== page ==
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Why Hobbies Are More Important Than Ever & How To Start One Right Now

Katina Bajaj
March 24, 2020
Katina Bajaj
Master's in Clinical Psychology
By Katina Bajaj
Master's in Clinical Psychology
Katina is the co-founder of Daydreamers, a clinical psychologist researcher and expert on creative flow. She is a published well-being author and has been featured in Fast Company, Teen Vogue + others.
Unrecognizable female sitting on comfortable bed and drawing sketch in notepad while working at home
Image by Alina Hvostikova / Stocksy
March 24, 2020

When was the last time you used the word "hobby" to describe how you spent your free time? If it sounds like a foreign term you haven't heard since you were a kid, you're not alone: Hobbies are something of a lost art in our culture today. In a world that celebrates the "hustle" of answering emails until midnight, creativity and hobbies often fall by the wayside. 

But, needless to say, our world is changing right now. Coronavirus is keeping us away from our normal schedules, and we now have more "free" time than before. This shift can leave us feeling bored, anxious, and confused—or it can serve as the nudge we need to question the hustle mentality and reconnect to our innate creativity.

The key to starting a new hobby? Slowing down long enough to access your creative side.

Every single human is born creative, according to neuroscientist and adjunct professor at Stanford University David Eagleman, Ph.D. In his new special, The Creative Brain, Eagleman says, "creativity is our biological mandate. A wild imagination characterizes the history of our species... We surround ourselves with things that have never existed before, while pigs and llamas and goldfish do not."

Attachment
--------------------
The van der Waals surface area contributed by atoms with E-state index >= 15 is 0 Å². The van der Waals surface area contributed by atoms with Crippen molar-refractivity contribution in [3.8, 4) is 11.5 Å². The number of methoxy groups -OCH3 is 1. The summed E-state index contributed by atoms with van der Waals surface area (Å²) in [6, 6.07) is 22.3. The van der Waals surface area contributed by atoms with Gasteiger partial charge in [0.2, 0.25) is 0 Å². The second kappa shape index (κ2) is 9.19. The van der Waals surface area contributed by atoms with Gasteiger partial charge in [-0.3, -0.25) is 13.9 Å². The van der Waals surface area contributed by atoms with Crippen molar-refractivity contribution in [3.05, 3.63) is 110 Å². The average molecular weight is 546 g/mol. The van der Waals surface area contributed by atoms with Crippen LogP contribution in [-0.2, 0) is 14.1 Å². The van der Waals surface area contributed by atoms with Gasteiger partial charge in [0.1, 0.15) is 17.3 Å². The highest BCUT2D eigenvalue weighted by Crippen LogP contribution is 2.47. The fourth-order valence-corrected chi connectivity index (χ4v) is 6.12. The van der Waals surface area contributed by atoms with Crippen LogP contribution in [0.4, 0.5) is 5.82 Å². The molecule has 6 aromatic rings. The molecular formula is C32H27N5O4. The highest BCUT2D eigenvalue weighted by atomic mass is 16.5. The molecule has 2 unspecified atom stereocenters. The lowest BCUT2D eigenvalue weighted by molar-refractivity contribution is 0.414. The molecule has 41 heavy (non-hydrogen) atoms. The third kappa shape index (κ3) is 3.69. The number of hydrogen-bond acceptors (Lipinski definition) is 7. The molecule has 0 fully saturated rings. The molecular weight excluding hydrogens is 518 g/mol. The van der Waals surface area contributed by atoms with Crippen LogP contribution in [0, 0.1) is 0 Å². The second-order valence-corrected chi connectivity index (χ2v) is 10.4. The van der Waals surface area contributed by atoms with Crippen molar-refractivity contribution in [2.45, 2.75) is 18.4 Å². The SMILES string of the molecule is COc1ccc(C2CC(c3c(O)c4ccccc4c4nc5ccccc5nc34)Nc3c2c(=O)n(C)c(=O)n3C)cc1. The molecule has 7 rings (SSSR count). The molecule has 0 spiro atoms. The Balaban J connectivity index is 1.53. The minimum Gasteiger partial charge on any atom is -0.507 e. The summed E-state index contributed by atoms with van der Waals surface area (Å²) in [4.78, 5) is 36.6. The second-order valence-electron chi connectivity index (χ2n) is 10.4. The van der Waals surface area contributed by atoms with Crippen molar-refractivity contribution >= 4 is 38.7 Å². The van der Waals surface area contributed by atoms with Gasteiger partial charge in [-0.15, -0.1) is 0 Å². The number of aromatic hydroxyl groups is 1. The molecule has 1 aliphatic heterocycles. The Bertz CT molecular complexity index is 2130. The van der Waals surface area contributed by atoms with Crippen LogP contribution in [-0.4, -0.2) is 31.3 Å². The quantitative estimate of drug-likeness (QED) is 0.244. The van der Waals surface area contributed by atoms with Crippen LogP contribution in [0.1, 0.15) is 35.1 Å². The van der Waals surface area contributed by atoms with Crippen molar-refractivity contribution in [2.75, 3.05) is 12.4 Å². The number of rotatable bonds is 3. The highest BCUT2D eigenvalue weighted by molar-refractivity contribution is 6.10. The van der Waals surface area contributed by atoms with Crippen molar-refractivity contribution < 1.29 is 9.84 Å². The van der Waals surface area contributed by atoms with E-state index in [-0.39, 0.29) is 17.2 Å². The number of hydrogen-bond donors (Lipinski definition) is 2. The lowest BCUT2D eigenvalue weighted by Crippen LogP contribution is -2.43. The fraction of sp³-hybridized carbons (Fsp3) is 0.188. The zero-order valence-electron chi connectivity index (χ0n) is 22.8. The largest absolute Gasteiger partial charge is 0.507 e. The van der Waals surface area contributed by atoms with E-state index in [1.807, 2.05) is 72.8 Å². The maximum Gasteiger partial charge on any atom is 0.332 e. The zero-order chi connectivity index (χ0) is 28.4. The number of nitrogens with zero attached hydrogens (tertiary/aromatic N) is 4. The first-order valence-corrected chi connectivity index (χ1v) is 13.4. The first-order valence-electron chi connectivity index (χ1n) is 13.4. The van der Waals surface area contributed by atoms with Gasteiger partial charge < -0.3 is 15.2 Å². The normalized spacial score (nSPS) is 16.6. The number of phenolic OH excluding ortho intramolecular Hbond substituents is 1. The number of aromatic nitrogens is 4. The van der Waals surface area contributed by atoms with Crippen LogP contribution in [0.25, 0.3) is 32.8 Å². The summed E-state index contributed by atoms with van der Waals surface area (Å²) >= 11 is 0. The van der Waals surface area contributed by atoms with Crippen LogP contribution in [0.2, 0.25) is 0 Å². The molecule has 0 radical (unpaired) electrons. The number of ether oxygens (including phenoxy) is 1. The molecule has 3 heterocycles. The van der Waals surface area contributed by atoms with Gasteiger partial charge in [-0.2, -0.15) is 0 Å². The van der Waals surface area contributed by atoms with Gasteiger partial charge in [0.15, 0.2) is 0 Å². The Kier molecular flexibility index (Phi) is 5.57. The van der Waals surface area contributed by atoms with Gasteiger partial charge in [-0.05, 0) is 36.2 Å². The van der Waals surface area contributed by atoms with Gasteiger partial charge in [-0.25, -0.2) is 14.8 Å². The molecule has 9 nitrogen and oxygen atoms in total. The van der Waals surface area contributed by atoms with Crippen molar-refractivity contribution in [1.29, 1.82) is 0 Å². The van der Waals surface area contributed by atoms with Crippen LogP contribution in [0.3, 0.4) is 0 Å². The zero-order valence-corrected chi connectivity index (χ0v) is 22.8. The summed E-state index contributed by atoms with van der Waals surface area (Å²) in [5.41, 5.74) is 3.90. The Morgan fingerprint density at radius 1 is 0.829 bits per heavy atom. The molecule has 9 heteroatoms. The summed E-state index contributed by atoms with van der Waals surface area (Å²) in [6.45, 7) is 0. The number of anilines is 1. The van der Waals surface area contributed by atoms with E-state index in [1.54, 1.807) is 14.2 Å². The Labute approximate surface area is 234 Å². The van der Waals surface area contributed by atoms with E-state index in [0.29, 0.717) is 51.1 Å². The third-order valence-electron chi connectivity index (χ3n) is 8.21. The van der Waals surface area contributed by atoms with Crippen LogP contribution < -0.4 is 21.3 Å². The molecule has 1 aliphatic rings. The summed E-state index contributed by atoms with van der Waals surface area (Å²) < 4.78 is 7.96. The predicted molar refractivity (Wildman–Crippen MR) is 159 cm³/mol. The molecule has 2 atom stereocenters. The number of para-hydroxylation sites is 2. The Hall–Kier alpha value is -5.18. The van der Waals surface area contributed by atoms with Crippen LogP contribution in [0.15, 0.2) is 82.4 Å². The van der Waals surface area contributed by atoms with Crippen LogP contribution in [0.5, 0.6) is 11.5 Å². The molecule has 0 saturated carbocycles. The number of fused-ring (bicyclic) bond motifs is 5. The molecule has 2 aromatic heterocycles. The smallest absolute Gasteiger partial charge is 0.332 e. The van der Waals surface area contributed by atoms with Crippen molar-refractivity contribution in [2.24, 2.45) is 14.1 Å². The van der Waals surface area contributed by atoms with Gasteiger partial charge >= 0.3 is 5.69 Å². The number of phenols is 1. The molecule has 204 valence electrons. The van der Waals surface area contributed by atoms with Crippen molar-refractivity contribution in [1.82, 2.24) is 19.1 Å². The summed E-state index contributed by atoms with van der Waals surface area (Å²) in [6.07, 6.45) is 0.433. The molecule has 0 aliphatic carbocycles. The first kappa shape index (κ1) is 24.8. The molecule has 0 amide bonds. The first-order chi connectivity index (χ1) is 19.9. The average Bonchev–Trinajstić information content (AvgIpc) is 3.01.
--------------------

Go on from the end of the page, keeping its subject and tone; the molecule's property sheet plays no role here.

The trick to picking up a hobby is to step out of efficiency and productivity mode and create just for the sake of creating. And you can start right now.

3 simple tips to start developing creative hobbies from the comfort of your own home:

1. Get curious about how you spend your free time right now.

Before we can make any changes, we need to analyze our current habits. In a compassionate, curious way, reflect on how you usually spend your downtime: Do you try to fill it answering emails? Or do you turn off right when you get home and immediately zone out on the couch? Neither of these habits is "right" or "wrong," but it's important to get a feel for them so you can understand where the shift needs to happen.

For example, up until last year, my fiancé and I didn't think we had time for creative hobbies. Our schedules were packed, and the "free" time we did have, we spent putting it back into our work. Even though we both led extremely healthy lives (or so we thought), our brains were constantly on and looking for shortcuts. We ordered groceries delivered straight to our door and opted for intense HIIT-style workouts to save time. The more we could get done in a day, the better. But one day, we looked at how we were spending our downtime and realized something was missing. We didn't have a habit we simply enjoyed for pure fun.